The title track doesn’t disappoint. The band must have also thought so as they included it twice, once on each side. I honestly haven’t listened to the two tracks side-by-side to tell you what the difference is. I feel like the second version is faster, more rocking, and lacking keyboards. Either way, one gets the sense Teenage Fanclub was getting feisty and political with their title tracks.

The rest of the album pleases as much as the first three tracks suggest they should. Things slow a bit a mope about with “Eternal Light.” There are two instrumentals called “Heavy Metal,” the second being the darker, more interesting version in my opinion. “Critical Mass” almost jangles while the rest of the tracks round out what is an excellent debut album.

The production is a bit mucky, but the sequence of tracks is super enjoyable. I would pay way too much to see the band play this record in its entirety and in the sequence on the vinyl release, not the CD.

I don’t know if Teenage Fanclub were hugely influential, but one can’t miss that this record released in 1990 certainly was doing all the things bands attempted over the next 5-10 years. I’m glad I dug this record up just for the cause of collecting Matador’s first 100 releases. It paints a better picture of the scene for me and helps prove that Matador knew what they were doing when they put our records by the likes of Teenage Fanclub.

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The Matador 100 Project: Mecca Normal’s Water Cuts My Hands (Olé 011)

Posted in Challenge, Matador 100, Records, Review by SM on May 4, 2016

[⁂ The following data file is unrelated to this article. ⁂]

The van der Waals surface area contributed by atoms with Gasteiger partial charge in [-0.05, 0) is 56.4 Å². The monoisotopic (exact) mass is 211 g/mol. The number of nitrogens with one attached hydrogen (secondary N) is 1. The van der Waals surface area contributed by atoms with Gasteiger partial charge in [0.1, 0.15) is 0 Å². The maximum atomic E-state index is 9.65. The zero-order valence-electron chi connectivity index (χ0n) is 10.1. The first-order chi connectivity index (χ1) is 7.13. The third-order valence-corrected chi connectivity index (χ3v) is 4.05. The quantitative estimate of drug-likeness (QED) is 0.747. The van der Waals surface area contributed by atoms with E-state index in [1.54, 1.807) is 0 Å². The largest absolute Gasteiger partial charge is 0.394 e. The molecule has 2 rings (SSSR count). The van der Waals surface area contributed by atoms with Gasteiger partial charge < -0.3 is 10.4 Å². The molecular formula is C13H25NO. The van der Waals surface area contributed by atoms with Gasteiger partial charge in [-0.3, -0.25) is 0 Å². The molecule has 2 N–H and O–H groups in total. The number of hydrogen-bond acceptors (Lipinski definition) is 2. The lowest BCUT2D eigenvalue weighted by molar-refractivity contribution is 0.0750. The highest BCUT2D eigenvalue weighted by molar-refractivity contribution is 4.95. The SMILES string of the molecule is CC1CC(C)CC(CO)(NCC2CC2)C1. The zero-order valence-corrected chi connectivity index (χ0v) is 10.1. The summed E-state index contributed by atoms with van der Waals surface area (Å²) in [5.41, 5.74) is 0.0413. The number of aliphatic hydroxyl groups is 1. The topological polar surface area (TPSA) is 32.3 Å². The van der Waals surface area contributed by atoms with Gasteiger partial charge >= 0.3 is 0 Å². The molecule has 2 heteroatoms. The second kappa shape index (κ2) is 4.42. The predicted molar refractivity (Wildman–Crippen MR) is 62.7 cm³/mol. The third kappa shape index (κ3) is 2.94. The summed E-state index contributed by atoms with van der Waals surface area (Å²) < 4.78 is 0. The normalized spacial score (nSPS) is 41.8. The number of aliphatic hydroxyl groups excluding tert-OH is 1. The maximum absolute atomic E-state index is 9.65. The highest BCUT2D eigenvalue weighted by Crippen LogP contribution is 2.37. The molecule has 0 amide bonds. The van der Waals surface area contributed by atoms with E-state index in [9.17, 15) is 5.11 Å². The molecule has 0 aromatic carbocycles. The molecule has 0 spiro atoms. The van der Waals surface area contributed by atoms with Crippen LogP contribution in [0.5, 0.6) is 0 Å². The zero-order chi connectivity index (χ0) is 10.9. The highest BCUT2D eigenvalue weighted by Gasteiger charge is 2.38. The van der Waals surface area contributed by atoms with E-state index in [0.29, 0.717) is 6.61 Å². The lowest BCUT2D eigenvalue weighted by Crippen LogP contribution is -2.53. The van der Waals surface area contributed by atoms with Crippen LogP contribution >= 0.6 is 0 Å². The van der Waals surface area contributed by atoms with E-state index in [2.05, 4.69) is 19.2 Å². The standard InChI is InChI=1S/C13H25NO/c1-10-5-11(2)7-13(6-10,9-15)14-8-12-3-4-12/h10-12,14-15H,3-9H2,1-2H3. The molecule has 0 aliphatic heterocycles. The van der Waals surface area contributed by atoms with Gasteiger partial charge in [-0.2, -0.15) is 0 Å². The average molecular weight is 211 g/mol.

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From 1990 (or maybe 1991), Mecca Normal’s third effort gets the full Calvin Johnson treatment as it was released jointly by Johnson’s K Records and Matador. Lo-fi and full of riot grrrl growl, Water Cuts My Hands (and Mecca Normal’s output in general) is a seminal release for 90’s indie rock. Aggressive, atonal, and rhythmic guitar onslaughts from David Lester balances with the Patti Smith-channeling poetic snarl of Jean Smith. In fact, I would argue Jean Smith’s performance bridges the gap between Smith and the riot grrrl movement of the 90’s, but what do I know?

A highlight is “20 Years No Escape” with it’s tape hiss, repeated guitar licks, and commanding delivery from Smith which meshes aesthetics from the previously mentioned lo-fi and riot grrrl subgenres with that special K Records twist. The song is simple, sparse, but it packs an intense punch. Lester’s guitar is hypnotic and perfectly clashes with Smith’s stream-of-consciousness yelps.

Gerard Cosloy describes Mecca Normal best…

A quick note about Ole-010: As I embarked on this project, it became clear that a number of the first 100 Matador LP’s listed on their discography were never released by the label. Some were released on other labels while a few never really saw the light of day. Either way, I decided not to include these records as they were never released by Matador. This means the list will go beyond Ole-100 and some will skip, like this current post. Also, I will throw in tiny blurbs so as to acknowledge their part in Matador lore.

Ole-010 was supposed to be Bailter Space’s Thermos, released on Flying Nuns Records in 1990. Eventually, Matador did reissue the New Zealand band’s second album on CD, but I’m limiting this list to vinyl presently.